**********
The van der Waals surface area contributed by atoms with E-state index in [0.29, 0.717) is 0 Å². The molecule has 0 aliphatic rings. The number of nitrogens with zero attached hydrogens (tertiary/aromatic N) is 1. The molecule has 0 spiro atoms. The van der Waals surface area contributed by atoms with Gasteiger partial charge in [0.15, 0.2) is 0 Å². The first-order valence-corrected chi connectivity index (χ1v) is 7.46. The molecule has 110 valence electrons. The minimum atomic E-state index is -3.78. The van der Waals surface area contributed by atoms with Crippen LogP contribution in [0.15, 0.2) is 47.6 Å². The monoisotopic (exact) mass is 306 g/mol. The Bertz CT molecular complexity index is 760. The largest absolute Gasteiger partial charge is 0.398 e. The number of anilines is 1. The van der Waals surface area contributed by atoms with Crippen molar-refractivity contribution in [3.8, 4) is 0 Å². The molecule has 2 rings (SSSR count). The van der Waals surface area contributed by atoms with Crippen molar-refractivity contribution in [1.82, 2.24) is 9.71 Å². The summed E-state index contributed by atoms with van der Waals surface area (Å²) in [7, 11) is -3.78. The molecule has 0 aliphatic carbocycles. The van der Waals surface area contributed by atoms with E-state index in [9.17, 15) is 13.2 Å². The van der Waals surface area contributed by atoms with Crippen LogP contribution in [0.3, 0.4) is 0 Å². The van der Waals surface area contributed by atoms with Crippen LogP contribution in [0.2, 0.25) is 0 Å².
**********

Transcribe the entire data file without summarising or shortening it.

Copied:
The van der Waals surface area contributed by atoms with E-state index in [0.29, 0.717) is 0 Å². The molecule has 0 aliphatic rings. The number of nitrogens with zero attached hydrogens (tertiary/aromatic N) is 1. The molecule has 0 spiro atoms. The van der Waals surface area contributed by atoms with Gasteiger partial charge in [0.15, 0.2) is 0 Å². The first-order valence-corrected chi connectivity index (χ1v) is 7.46. The molecule has 110 valence electrons. The minimum atomic E-state index is -3.78. The van der Waals surface area contributed by atoms with Crippen LogP contribution in [0.15, 0.2) is 47.6 Å². The monoisotopic (exact) mass is 306 g/mol. The Bertz CT molecular complexity index is 760. The largest absolute Gasteiger partial charge is 0.398 e. The number of anilines is 1. The van der Waals surface area contributed by atoms with Crippen molar-refractivity contribution in [3.8, 4) is 0 Å². The molecule has 2 rings (SSSR count). The van der Waals surface area contributed by atoms with Crippen molar-refractivity contribution in [1.82, 2.24) is 9.71 Å². The summed E-state index contributed by atoms with van der Waals surface area (Å²) in [7, 11) is -3.78. The molecule has 0 aliphatic carbocycles. The van der Waals surface area contributed by atoms with E-state index in [9.17, 15) is 13.2 Å². The van der Waals surface area contributed by atoms with Crippen LogP contribution in [0.3, 0.4) is 0 Å². The van der Waals surface area contributed by atoms with Crippen LogP contribution in [0.2, 0.25) is 0 Å².